"Tropic Thunder" - The American Spectator | USA News and Politics
“Tropic Thunder”
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As a conservative, I am all in favor of political incorrectness and think that it should be encouraged at every opportunity. As a libertarian, I believe that free speech must mean the freedom to give offense — though I also believe in the sort of gentlemanliness that was once defined as the property of the man who never gives offense unintentionally. Moreover, even though it seems obvious to me that there are far worthier targets of the satirist’s vitriol than either “developmentally challenged” or just plain stupid people — neither of which, after all, can help it — I do not find the use of the word “retarded” or “retard” intrinsically offensive. Neither, for that matter, am I bothered by “crippled,” though I know this puts me several jumps behind the socially progressive in the race for perfect sensitivity and the ultimate euphemism that will put an end to offensiveness altogether.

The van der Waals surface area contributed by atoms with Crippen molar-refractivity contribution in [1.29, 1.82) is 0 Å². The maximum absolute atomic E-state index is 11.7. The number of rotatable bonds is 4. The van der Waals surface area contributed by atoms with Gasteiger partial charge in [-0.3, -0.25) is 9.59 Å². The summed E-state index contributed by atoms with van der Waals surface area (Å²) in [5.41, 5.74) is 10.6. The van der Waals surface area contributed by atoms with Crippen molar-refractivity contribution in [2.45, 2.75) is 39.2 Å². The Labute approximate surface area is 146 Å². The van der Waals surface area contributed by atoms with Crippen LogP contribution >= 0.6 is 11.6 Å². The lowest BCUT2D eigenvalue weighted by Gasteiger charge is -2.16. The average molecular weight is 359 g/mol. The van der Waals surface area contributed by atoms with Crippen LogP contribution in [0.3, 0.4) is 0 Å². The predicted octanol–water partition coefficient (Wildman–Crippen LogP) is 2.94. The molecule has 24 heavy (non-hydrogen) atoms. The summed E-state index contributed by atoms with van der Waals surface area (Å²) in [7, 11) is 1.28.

For all these reasons, I don’t mind reporting that the funniest thing about Ben Stiller’s movie, Tropic Thunder — I had almost written the only funny thing about it — is the politically incorrect part about “Simple Jack,” the movie that supposedly all but ruined the acting career of Tugg Speedman (Mr. Stiller). In case you haven’t been keeping up to date with the latest causes of the outrage industry, the movie has given rise to calls for a boycott on account of its use of the word “retard” and its general invitation to laugh at the mentally handicapped. It has also anticipated criticism on account of Robert Downey Junior’s portrayal of Kirk Lazarus, an Australian method actor who has donned black-face to portray a black man — “I’m the dude playing a dude disguised as another dude,” he says — but the movie seems to have been given a pass on that one.